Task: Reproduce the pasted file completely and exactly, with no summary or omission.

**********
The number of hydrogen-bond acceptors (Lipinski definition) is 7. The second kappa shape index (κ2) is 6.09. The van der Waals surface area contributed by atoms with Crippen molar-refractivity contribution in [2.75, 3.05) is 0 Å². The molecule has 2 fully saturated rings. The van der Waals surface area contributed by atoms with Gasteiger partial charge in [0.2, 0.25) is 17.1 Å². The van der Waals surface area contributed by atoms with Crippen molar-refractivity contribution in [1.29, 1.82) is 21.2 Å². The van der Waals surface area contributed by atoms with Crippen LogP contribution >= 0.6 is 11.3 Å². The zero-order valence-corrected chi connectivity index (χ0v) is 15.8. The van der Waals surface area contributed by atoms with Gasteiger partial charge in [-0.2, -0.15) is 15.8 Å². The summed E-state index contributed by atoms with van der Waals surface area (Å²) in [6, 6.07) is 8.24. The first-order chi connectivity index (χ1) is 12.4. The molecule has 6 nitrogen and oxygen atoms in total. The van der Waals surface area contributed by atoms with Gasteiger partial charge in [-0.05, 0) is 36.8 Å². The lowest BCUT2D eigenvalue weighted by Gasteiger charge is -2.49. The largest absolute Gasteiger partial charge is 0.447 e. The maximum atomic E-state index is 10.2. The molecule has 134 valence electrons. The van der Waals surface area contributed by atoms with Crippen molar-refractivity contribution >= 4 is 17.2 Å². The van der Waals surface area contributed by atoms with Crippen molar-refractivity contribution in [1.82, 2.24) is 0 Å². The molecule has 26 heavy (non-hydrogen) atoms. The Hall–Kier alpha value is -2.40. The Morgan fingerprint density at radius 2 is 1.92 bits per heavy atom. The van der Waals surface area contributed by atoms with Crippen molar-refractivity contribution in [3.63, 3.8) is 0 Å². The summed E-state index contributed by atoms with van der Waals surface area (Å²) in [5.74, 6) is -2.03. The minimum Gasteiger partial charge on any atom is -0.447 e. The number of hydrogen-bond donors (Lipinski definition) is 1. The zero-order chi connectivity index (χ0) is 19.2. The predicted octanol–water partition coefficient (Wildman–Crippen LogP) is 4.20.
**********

The number of hydrogen-bond acceptors (Lipinski definition) is 7. The second kappa shape index (κ2) is 6.09. The van der Waals surface area contributed by atoms with Crippen molar-refractivity contribution in [2.75, 3.05) is 0 Å². The molecule has 2 fully saturated rings. The van der Waals surface area contributed by atoms with Gasteiger partial charge in [0.2, 0.25) is 17.1 Å². The van der Waals surface area contributed by atoms with Crippen molar-refractivity contribution in [1.29, 1.82) is 21.2 Å². The van der Waals surface area contributed by atoms with Crippen LogP contribution >= 0.6 is 11.3 Å². The zero-order valence-corrected chi connectivity index (χ0v) is 15.8. The van der Waals surface area contributed by atoms with Gasteiger partial charge in [-0.2, -0.15) is 15.8 Å². The summed E-state index contributed by atoms with van der Waals surface area (Å²) in [6, 6.07) is 8.24. The first-order chi connectivity index (χ1) is 12.4. The molecule has 6 nitrogen and oxygen atoms in total. The van der Waals surface area contributed by atoms with Gasteiger partial charge in [-0.05, 0) is 36.8 Å². The lowest BCUT2D eigenvalue weighted by Gasteiger charge is -2.49. The largest absolute Gasteiger partial charge is 0.447 e. The maximum atomic E-state index is 10.2. The molecule has 134 valence electrons. The van der Waals surface area contributed by atoms with Crippen molar-refractivity contribution >= 4 is 17.2 Å². The van der Waals surface area contributed by atoms with Crippen molar-refractivity contribution in [1.82, 2.24) is 0 Å². The molecule has 26 heavy (non-hydrogen) atoms. The Hall–Kier alpha value is -2.40. The Morgan fingerprint density at radius 2 is 1.92 bits per heavy atom. The van der Waals surface area contributed by atoms with Crippen molar-refractivity contribution in [3.63, 3.8) is 0 Å². The summed E-state index contributed by atoms with van der Waals surface area (Å²) in [5.74, 6) is -2.03. The minimum Gasteiger partial charge on any atom is -0.447 e. The number of hydrogen-bond donors (Lipinski definition) is 1. The zero-order chi connectivity index (χ0) is 19.2. The predicted octanol–water partition coefficient (Wildman–Crippen LogP) is 4.20.